Why buying shares in a classic isn’t as crazy as it sounds

That variety of collector cars on offer raises another point of concern. Unlike individual owners who might see their highly treasured classic investments as thrilling playthings – throwing them sideways around Goodwood or hauling them around the globe to prestigious concours events – the primary goal of a vehicle in Rally Rd’s portfolio is a financial return on investment.

But that’s not why most of us got into this community to start with – we like experiencing these machines, driving them, listening to the burble or roar of their engines, admiring the finer details of their design. Although Bruno is keen to protect each ‘asset’ that joins Rally Rd’s portfolio, he was quick to allay fears that prized collector cars would be locked away, never seeing the light of day.

A first step in opening up Rally Rd’s collectively owned line-up of vehicles is its partnership with Mecum Auctions. While there’s undoubtedly an element of promoting the platform involved, cars currently in Rally Rd’s collection feature at each of Mecum’s auctions around the United States.

‘We want to be a part of the community, and that’s important to us,’ says Bruno. ‘The purpose of our partnership with Mecum is exactly that, to show the cars regularly at places where a lot of car people are showing up.’

Rally Rd’s public footprint extends to concours events, too – for instance, bringing one of its soon-to-be-listed vehicles along for Monterey Car Week last month. There are further plans to expand accessibility, with a first retail ‘store’ planned for New York city where all initial offerings will occur, alongside a rotating selection of vehicles from its existing collection. Bruno likens this concept to ‘coming to see something and take home a piece of the museum’, albeit not in physical form.

Why buying shares in a classic isn’t as crazy as it sounds

One might argue that this still takes vehicles out of active circulation and road use, making it no better than a private investor hiding away all his newly acquired physical assets for safe keeping. Keen to rebuke that point of view, Bruno points out that most of Rally Rd’s cars would still see more use than if they had been sold elsewhere, even if its shareholders aren’t allowed to drive the vehicles they’ve purchased a piece of.

‘Many of these cars are more likely to be locked up in a private collection and never shown than they are with us, so it’s a core part of what we’re doing. It’s definitely not a rental car business – we’re not trying to take risks with people’s investments in any way – but as part of being an investor on Rally Rd, it’s your ticket to experiences.’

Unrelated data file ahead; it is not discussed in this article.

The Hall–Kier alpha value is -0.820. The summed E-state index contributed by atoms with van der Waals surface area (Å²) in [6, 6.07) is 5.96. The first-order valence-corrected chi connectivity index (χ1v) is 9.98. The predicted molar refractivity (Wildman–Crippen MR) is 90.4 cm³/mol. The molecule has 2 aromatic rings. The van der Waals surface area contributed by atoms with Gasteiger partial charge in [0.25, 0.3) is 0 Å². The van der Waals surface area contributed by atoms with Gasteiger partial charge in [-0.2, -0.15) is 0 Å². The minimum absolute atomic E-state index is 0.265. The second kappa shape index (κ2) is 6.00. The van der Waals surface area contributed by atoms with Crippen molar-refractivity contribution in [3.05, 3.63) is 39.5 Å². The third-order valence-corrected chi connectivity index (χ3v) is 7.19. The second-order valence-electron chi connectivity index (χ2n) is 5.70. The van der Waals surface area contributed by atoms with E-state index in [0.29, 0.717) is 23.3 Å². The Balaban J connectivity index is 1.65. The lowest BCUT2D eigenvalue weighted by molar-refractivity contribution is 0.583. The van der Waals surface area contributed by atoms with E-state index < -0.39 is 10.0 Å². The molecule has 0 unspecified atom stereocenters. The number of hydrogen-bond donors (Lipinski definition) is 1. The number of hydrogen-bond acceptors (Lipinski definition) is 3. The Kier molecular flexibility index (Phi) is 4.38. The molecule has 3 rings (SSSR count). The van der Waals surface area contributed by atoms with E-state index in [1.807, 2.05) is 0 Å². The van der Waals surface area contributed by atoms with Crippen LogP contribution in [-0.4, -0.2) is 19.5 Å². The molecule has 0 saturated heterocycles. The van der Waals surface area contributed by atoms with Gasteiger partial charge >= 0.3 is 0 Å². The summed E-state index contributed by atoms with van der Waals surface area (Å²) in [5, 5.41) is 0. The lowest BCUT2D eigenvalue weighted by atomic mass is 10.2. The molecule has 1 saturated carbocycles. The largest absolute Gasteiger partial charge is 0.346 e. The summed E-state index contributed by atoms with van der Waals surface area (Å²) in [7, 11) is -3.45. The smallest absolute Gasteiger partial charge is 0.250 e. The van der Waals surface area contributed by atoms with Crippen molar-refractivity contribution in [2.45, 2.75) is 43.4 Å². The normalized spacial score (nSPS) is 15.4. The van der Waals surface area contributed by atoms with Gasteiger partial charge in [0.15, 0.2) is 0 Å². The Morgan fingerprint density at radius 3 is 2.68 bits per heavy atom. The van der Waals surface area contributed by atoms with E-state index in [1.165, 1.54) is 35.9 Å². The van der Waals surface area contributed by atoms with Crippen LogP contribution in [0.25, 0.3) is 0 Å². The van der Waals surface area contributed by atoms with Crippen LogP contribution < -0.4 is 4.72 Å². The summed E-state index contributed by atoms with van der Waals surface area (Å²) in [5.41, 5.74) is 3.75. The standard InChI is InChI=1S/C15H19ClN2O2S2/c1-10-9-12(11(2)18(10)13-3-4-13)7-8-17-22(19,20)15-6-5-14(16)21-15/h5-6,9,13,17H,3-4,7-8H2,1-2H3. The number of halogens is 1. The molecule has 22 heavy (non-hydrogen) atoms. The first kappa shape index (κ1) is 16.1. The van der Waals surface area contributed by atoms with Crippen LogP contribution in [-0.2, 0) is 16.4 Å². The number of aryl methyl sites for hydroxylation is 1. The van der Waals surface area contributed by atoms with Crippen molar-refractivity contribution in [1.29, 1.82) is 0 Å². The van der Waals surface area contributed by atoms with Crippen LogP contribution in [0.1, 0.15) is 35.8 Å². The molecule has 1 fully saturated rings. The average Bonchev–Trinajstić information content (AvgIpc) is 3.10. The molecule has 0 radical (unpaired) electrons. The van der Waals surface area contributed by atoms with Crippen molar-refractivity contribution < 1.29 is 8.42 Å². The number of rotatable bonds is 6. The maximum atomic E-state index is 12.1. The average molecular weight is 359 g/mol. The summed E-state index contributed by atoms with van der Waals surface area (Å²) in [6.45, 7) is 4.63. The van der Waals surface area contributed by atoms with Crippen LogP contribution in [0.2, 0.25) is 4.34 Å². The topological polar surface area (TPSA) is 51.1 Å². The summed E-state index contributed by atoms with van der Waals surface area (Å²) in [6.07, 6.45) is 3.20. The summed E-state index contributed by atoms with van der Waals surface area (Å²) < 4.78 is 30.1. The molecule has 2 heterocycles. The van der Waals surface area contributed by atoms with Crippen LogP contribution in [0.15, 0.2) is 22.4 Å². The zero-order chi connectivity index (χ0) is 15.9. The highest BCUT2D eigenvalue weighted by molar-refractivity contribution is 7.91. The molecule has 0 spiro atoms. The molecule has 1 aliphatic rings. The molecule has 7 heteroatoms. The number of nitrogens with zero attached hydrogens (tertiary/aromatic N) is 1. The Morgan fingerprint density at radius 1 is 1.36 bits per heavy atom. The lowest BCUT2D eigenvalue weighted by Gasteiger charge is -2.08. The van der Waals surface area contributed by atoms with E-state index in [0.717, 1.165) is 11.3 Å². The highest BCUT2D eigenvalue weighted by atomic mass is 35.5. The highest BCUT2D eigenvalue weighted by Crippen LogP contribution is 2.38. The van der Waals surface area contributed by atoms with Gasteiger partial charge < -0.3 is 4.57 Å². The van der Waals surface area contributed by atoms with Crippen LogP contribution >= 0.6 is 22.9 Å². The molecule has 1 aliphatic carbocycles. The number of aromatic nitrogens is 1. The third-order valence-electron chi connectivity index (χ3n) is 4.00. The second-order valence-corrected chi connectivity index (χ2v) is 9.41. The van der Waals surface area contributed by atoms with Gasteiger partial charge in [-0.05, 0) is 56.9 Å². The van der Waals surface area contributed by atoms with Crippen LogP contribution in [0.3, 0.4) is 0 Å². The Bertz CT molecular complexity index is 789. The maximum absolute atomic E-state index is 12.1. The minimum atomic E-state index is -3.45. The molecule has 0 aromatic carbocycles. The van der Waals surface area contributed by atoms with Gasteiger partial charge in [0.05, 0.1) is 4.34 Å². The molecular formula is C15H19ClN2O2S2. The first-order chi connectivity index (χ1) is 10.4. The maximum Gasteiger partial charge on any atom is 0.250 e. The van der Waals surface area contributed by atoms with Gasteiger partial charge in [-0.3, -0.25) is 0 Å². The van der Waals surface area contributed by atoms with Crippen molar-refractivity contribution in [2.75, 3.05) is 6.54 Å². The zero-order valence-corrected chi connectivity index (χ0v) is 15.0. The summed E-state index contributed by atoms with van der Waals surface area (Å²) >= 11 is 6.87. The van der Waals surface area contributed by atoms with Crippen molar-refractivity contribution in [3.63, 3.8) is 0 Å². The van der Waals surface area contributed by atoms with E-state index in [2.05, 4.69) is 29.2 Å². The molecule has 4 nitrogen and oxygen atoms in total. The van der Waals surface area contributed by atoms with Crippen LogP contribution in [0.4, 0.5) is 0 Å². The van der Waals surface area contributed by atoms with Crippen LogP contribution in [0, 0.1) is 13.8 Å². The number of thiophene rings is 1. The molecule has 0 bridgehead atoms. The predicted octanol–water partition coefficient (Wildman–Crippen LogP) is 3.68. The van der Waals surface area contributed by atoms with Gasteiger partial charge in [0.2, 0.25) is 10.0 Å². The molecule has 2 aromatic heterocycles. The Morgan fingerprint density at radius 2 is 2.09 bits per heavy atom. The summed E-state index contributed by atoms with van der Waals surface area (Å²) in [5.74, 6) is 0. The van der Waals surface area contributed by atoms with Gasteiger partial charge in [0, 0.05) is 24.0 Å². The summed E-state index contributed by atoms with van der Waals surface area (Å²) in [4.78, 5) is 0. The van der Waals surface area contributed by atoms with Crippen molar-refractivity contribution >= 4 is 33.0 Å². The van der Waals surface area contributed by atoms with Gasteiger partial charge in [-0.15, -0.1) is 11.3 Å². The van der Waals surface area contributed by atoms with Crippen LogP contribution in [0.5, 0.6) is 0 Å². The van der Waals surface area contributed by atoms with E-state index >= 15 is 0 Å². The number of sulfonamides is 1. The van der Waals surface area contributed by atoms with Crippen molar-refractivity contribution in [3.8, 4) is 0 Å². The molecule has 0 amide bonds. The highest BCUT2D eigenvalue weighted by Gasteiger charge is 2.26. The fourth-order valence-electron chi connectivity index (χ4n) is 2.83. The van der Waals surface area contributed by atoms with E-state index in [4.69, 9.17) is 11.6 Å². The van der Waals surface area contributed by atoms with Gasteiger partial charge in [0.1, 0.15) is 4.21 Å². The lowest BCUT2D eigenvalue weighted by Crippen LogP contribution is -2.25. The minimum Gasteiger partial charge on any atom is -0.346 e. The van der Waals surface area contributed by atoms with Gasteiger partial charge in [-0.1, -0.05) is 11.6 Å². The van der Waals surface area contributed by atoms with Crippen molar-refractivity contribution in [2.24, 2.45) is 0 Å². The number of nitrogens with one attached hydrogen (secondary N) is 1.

These experiences are part of Bruno’s grand vision for the platform. He cites one particular vehicle in Rally Rd’s collection as an example; its 1969 Boss 302 Mustang valued at $119,500. If this was to be taken to a track day and let loose, one person’s exuberance could theoretically turn it from looking pristine to sitting in pieces. Even after executing the insurance policy that is attached to each of Rally Rd’s investments, it’s likely the other 1999 owners would be rather displeased.

Instead, Bruno would plan to bring along a Mustang of similar performance and style for investors to sample first hand – a way for shareholders to sample their owned asset without putting their investment in peril.

Why buying shares in a classic isn’t as crazy as it sounds

Our conversation took place less than 24 hours after plans for Aston Martin to be listed publicly on the stock market first broke. This naturally brought about comparison to Ferrari’s massively successful initial public offering in 2015, which surprisingly offers more validation to Rally Rd’s concept than anything else.

Bruno again: ‘When we were starting the company, we looked at the Ferrari float. What’s really unique about it was there was a substantially higher percentage of retail investors in Ferrari as a company than in a traditional exchange-listed company. That speaks to the point of people investing in what they know, people investing in what they care about, people investing in what they’re passionate about and can comprehend.

‘When we were out at Monterey a few individuals came to us and mentioned that “when the Ferrari IPO came out, I just had to invest because I wanted to be part of that brand, a part of that company and its history”.’

And that’s where Rally Rd as a concept strikes a chord. There’s no doubt that we’d rather be driving these cars and bring them home to our own garage. But ultimately we accept there are some we’ll never have the means to attain, whether due to affordability or impracticality.

For some that might mean an Aston Martin DB7 is within reach when they’d really like a DB5; for others it might mean running a Honda CR-X when they have fantasies of buying an NSX. I personally still pine over owning a Tommi Makinen Edition of the Mitsubishi Lancer Evo VI, but it’ll never happen – so I might be tempted to buy a share or two in one should the opportunity ever arise. And if it affords me the chance to take a standard Evo VI around a track for a bit of fun, even better.

Rally Rd appears a reasonable investment proposition, but it’ll be a true investment in the sentimental spirit of classic car collecting only if there is a tactile, experiential element. It might be deliberately framed first and foremost as an online investment platform, but should Bruno’s grand plans for the cars’ physical presence come to pass, then Rally Rd will be worth embracing.

Why buying shares in a classic isn’t as crazy as it sounds